keywords = "Rhotics, Speech sound disorders, Speech therapy, Ultrasound, Visual feedback",
author = "Sjolie, {Greta M.} and Leece, {Megan C.} and Jonathan Preston",
year = "2016",
month = "11",
day = "1",
doi = "10.1016/j.jcomdis.2016.10.003",
language = "English (US)",
volume = "64",
pages = "62--77",
journal = "Journal of Communication Disorders",
issn = "0021-9924",
publisher = "Elsevier",

}

TY - JOUR

T1 - Acquisition, retention, and generalization of rhotics with and without ultrasound visual feedback

AU - Sjolie, Greta M.

AU - Leece, Megan C.

AU - Preston, Jonathan

PY - 2016/11/1

Y1 - 2016/11/1

N2 - Purpose The purpose was to provide a preliminary within-participant comparison of speech therapy with and without exposure to ultrasound visual feedback for postvocalic rhotics (/r/- colored vowels). Effects of the two treatments on acquisition, retention, and generalization were explored. It was hypothesized that treatment with ultrasound would facilitate acquisition but hinder retention and generalization. Methods A single subject randomized block design was replicated across four American English-speaking participants ages 7–9 years. Each participant was trained on postvocalic /r/. Each week for seven weeks, one session with ultrasound visual feedback and one session with no ultrasound were randomly ordered. A Training Probe and Generalization Probe were used to measure acquisition within each session as well as retention and generalization between two consecutive sessions. Graphical displays of the data, effect size calculation, and statistical results from a randomization test were used to analyze the results. Results Two participants showed essentially no evidence of acquisition, retention or generalization of rhotics (<5%). Of the two who showed evidence of acquisition, one participant showed a significant advantage and large effect size for ultrasound sessions over no ultrasound sessions in acquisition of rhotics. However, no participants showed differences between treatment conditions in generalization or retention of rhotics. Conclusion For some children, acquisition may be facilitated by ultrasound visual feedback. Ultrasound visual feedback neither inhibited nor facilitated retention or generalization of rhotics. As a whole, the 14 treatment sessions (7 with ultrasound and 7 without) were effective for 2 of the 4 participants when comparing pre/post generalization scores. Future studies should evaluate the effectiveness of ultrasound visual feedback given a larger dose and differing age groups.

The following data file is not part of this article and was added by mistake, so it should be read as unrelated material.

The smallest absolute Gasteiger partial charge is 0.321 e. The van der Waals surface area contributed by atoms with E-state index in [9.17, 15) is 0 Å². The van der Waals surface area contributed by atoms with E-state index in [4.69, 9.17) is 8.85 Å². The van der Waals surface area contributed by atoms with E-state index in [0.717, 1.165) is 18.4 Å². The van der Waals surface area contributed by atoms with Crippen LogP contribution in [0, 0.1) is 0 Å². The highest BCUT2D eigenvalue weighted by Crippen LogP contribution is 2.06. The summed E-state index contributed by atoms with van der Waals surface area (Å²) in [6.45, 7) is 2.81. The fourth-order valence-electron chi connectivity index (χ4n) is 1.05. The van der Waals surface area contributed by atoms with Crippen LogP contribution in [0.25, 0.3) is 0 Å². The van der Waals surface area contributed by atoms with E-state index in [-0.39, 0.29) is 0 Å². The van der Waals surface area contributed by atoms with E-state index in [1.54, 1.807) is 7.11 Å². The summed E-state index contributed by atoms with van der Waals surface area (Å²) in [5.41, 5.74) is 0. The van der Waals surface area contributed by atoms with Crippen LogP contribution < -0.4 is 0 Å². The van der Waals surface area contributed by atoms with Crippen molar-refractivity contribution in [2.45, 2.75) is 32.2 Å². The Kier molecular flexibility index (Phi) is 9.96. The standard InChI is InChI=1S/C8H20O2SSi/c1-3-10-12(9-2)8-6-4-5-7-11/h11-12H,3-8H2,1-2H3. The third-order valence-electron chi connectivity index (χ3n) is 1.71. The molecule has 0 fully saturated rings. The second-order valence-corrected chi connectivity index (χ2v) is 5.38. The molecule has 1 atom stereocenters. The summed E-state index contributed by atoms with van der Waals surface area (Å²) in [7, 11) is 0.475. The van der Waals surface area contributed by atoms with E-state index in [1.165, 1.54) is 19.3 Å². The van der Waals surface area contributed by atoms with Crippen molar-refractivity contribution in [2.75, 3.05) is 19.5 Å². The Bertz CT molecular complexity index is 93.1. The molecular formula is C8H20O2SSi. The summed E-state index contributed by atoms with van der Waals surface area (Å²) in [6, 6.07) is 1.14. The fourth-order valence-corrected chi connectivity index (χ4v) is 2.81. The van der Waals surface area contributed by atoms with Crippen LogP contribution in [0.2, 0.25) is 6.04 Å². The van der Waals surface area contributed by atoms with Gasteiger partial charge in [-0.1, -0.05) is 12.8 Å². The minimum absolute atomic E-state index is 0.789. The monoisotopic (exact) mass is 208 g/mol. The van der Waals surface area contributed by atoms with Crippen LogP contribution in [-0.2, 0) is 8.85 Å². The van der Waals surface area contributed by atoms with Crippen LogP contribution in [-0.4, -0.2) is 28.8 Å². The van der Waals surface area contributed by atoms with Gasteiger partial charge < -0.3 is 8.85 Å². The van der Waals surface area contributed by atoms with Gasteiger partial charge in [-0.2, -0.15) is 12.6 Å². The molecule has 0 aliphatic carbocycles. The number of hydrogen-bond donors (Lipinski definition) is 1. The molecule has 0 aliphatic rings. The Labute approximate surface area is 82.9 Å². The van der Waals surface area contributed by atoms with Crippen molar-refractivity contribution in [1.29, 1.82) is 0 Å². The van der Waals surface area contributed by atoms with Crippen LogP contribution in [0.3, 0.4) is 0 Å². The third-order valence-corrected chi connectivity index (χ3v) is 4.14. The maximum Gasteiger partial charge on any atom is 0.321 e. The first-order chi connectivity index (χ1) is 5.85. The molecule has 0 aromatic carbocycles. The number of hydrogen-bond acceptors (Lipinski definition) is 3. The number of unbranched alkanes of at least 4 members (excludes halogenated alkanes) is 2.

AB - Purpose The purpose was to provide a preliminary within-participant comparison of speech therapy with and without exposure to ultrasound visual feedback for postvocalic rhotics (/r/- colored vowels). Effects of the two treatments on acquisition, retention, and generalization were explored. It was hypothesized that treatment with ultrasound would facilitate acquisition but hinder retention and generalization. Methods A single subject randomized block design was replicated across four American English-speaking participants ages 7–9 years. Each participant was trained on postvocalic /r/. Each week for seven weeks, one session with ultrasound visual feedback and one session with no ultrasound were randomly ordered. A Training Probe and Generalization Probe were used to measure acquisition within each session as well as retention and generalization between two consecutive sessions. Graphical displays of the data, effect size calculation, and statistical results from a randomization test were used to analyze the results. Results Two participants showed essentially no evidence of acquisition, retention or generalization of rhotics (<5%). Of the two who showed evidence of acquisition, one participant showed a significant advantage and large effect size for ultrasound sessions over no ultrasound sessions in acquisition of rhotics. However, no participants showed differences between treatment conditions in generalization or retention of rhotics. Conclusion For some children, acquisition may be facilitated by ultrasound visual feedback. Ultrasound visual feedback neither inhibited nor facilitated retention or generalization of rhotics. As a whole, the 14 treatment sessions (7 with ultrasound and 7 without) were effective for 2 of the 4 participants when comparing pre/post generalization scores. Future studies should evaluate the effectiveness of ultrasound visual feedback given a larger dose and differing age groups.

KW - Rhotics

KW - Speech sound disorders

KW - Speech therapy

KW - Ultrasound

KW - Visual feedback

UR - http://www.scopus.com/inward/record.url?scp=84993973241&partnerID=8YFLogxK

UR - http://www.scopus.com/inward/citedby.url?scp=84993973241&partnerID=8YFLogxK

U2 - 10.1016/j.jcomdis.2016.10.003

DO - 10.1016/j.jcomdis.2016.10.003

M3 - Article

VL - 64

SP - 62

EP - 77

JO - Journal of Communication Disorders

JF - Journal of Communication Disorders

SN - 0021-9924

ER -